Leading article: An unhealthy sense of entitlement

Related Topics

Our MPs feel aggrieved because their £61,820-a-year salaries make them less well paid than head teachers or senior managers in the private sector. The House of Commons Commission seems likely to suggest that their pay should be bumped up to about £75,000 after the next general election.

Our political representatives also want to spare themselves the sort of embarrassment that the former Foreign Secretary Margaret Beckett suffered at the weekend, when it was revealed that the Commons authorities had knocked back her claim for £600 towards house plants for her Derbyshire home. The Commission has therefore proposed that every MP with a second home should be entitled to an automatic £23,000 expense allowance, with no need to put in detailed claims.

Being an MP is an unusual profession. There are no formal entry qualifications, except the self-belief that enables a person to perform in front of a constituency party. Although MPs in marginal seats can be harshly punished at election times for their leader's poor performance, between elections there is no formal supervision of their work, no assessment of how well they are serving their constituents, no penalties for incompetence. And they get to set their own pay – to say nothing about their extremely generous pensions.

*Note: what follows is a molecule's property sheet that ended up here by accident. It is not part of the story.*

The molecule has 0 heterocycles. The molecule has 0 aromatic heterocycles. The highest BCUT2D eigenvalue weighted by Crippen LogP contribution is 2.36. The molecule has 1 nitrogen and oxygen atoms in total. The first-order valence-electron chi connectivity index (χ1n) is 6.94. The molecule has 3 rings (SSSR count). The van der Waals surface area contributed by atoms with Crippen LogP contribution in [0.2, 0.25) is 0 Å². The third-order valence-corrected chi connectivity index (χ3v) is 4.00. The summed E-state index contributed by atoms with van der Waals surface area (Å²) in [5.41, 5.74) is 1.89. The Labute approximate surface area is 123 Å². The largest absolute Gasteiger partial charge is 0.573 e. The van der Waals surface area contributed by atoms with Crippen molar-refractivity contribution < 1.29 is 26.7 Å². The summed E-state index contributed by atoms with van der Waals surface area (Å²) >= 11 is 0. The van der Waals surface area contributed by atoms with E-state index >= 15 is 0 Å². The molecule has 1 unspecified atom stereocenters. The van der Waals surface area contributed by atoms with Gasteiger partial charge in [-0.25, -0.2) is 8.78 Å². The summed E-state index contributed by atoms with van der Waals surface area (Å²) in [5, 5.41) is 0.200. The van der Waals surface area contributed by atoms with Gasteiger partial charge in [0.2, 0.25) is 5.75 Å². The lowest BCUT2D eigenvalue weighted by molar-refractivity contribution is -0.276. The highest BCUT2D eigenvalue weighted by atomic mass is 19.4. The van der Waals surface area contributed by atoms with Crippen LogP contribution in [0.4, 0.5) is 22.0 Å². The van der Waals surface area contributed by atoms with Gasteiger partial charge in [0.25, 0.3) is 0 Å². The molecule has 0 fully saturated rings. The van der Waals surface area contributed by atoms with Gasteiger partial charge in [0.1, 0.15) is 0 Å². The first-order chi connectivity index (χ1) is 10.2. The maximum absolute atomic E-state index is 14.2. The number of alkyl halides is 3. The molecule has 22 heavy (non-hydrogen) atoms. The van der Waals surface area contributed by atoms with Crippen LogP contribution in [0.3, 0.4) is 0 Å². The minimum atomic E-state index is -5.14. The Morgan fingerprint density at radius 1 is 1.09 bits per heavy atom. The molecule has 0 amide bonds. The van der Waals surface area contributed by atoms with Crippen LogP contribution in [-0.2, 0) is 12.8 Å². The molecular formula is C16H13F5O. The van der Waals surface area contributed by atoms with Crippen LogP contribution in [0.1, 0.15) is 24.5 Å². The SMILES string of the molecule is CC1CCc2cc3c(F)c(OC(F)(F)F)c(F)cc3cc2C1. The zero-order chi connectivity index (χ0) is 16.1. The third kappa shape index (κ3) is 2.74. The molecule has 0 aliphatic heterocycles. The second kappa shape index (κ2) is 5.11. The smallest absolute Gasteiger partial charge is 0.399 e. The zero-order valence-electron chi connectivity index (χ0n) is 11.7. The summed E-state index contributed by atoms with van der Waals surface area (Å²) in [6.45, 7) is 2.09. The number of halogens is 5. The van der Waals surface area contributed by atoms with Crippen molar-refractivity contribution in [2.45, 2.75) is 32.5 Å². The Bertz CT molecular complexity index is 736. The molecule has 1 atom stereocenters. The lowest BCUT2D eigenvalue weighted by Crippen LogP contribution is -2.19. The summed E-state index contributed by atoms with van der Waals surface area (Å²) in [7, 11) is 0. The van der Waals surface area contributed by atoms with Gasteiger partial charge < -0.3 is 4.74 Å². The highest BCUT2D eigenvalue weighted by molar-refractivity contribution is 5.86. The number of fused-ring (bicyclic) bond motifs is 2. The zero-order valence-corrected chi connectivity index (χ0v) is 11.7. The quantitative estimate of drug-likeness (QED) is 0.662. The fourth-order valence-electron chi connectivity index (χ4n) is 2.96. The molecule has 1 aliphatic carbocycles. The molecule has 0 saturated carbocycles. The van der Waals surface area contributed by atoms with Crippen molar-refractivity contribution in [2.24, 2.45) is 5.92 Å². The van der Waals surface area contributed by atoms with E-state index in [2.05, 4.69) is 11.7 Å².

Despite all this, what shines through the House of Commons Commission's proposals is a self-regarding sense of entitlement, which assumes without question that they should be as well rewarded as head teachers. The harsh truth is that while many MPs work diligently, there are also more than a few who would struggle to land a job as a teaching assistant.